Luke will ride the sidecar in an aluminium-panelled cockpit, exposed to the elements. He has his own set of Triumph Rocket instruments, speedo, rev counter etc. – and all the clock functions are enabled to help him achieve the full bike experience. Last but not least, he has a set of USB charging points for those essential gadgets that every young person cannot live without.
The body panels and the bike have a striking blue and white paint scheme, the colours Luke chose himself after much deliberation.
The Treble Express was recently shown at the London International Custom Show where it attracted a great deal of attention and admiration.
Luke will collect his machine from the Ace Cafe on the 31st March, at the annual Sidecar Saturday event and The Rider’s Digest will be there to record the happy moment.
The Treble Express Handover
Saturday 31st March saw the annual Sidecar Saturday at the Ace Cafe and I turned up shortly before noon to witness the handover of a very special sidecar. I was directed to the bike entrance alongside the mini roundabout because the main body of the car park was filled with the incredibly diverse collection of combinations and as I walked over after snuggling my Burgman between a couple of ‘proper’ bikes, the first ‘sidecar’ I spotted was the hearse belonging to the rocking Rev Paul Sinclair. But the combo I was looking for was far more special and was destined to perform an entirely happier function way down at the other end of the life cycle.
If you read the preceding article you’ll, be aware that the behemoth that has been christened the Treble Express is the brainchild of my good friend and long term, TRD contributor Rod Young. But that’s not entirely true because it’s actually the physical manifestation of a fantasy that young Luke Taylor has been nurturing for almost as long as he can remember – the dream of joining his motorcycling father Alan on a ride out. And now, as if to prove that just about anything is achievable with a little bit of imagination, a lot of willpower, and the help of a talented designer/builder, Luke was about to see his impossible dream come true and ride away from the iconic ex-transport cafe alongside his dad.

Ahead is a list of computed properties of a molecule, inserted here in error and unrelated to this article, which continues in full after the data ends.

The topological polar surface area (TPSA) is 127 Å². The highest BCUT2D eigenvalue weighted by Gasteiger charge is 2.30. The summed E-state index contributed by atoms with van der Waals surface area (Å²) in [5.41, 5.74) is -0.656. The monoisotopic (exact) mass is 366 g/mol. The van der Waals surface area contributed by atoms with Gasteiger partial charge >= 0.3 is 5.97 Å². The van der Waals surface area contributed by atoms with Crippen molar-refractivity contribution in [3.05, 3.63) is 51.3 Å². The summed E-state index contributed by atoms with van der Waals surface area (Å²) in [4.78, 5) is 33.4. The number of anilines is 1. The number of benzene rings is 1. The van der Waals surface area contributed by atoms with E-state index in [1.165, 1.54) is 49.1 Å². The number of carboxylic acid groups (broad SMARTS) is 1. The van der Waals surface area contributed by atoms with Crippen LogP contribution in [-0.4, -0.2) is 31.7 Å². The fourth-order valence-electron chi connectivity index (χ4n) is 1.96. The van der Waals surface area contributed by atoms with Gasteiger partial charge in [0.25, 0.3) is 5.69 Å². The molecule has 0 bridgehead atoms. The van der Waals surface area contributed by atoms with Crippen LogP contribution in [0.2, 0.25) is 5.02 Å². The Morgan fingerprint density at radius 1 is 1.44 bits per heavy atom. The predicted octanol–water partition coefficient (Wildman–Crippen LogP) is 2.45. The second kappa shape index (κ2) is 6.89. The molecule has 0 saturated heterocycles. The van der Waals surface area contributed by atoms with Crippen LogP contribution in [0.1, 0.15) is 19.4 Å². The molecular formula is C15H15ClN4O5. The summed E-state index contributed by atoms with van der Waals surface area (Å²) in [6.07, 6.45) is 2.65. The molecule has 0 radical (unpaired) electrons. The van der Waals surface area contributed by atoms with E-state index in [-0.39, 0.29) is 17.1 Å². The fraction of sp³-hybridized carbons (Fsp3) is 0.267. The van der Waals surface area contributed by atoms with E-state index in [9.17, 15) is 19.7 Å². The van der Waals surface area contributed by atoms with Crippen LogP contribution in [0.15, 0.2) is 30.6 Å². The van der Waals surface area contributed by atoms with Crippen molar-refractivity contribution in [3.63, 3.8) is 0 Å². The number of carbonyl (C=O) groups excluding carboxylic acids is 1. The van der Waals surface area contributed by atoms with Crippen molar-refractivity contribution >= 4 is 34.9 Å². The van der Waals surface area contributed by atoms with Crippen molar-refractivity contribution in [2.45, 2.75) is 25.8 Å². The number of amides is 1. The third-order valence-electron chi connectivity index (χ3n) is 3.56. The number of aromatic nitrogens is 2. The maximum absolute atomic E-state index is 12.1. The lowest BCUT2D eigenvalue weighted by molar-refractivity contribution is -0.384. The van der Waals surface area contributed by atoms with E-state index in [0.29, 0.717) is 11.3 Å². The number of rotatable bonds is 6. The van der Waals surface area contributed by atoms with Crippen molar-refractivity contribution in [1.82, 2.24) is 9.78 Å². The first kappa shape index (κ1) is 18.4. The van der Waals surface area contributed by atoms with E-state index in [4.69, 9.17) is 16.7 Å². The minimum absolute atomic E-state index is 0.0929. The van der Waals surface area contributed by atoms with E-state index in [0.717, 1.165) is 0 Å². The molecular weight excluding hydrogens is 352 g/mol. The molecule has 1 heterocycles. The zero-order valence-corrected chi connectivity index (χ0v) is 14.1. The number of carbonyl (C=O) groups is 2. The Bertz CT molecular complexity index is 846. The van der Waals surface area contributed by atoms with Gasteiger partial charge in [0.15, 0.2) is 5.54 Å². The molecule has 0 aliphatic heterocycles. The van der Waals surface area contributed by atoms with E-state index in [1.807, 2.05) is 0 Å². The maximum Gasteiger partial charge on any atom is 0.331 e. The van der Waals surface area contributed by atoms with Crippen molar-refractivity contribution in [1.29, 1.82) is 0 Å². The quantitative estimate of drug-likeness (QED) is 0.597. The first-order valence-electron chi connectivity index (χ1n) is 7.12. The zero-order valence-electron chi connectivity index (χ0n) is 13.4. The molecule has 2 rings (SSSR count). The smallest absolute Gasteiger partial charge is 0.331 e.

Luke had been there for hours before I arrived but there was plenty to see so he contained his mounting excitement by scooting around the assembled machinery in his electric wheelchair and meeting the various well wishers who had turned up to see his wondrous flight into freedom. Then suddenly it was 2 o’clock and it was time to kit up for the ride.
We weren’t basking in the kind of balmy spring sunshine the country had been enjoying recently but the comparatively low temperatures did nothing cool Luke’s ardour as he sat there waiting patiently while his dad fastened his brand new crash helmet. I was stood in front of his spectacular chariot snapping pictures as the electric belts pulled his chair into place and I regretted lowering my camera when I asked if he was excited, because the light that filled his eyes when he answered very much in the affirmative, came across louder and clearer than he ever could have managed with mere words!
When the magical moment finally arrived and Alan fed in the clutch and headed towards the North Circular, I was on the back of my scooter, with Rod up front; and although crawling vehicles filled all three lanes in our direction, Luke appeared to be filled with the wonder of being out in the open and riding alongside his dad. The traffic thinned a little beyond Ikea and the last we saw of the Treble Express, its happy riders and escort, they were swinging towards the M1 and home – and a whole new world of adventures!
Watch a video of the handover here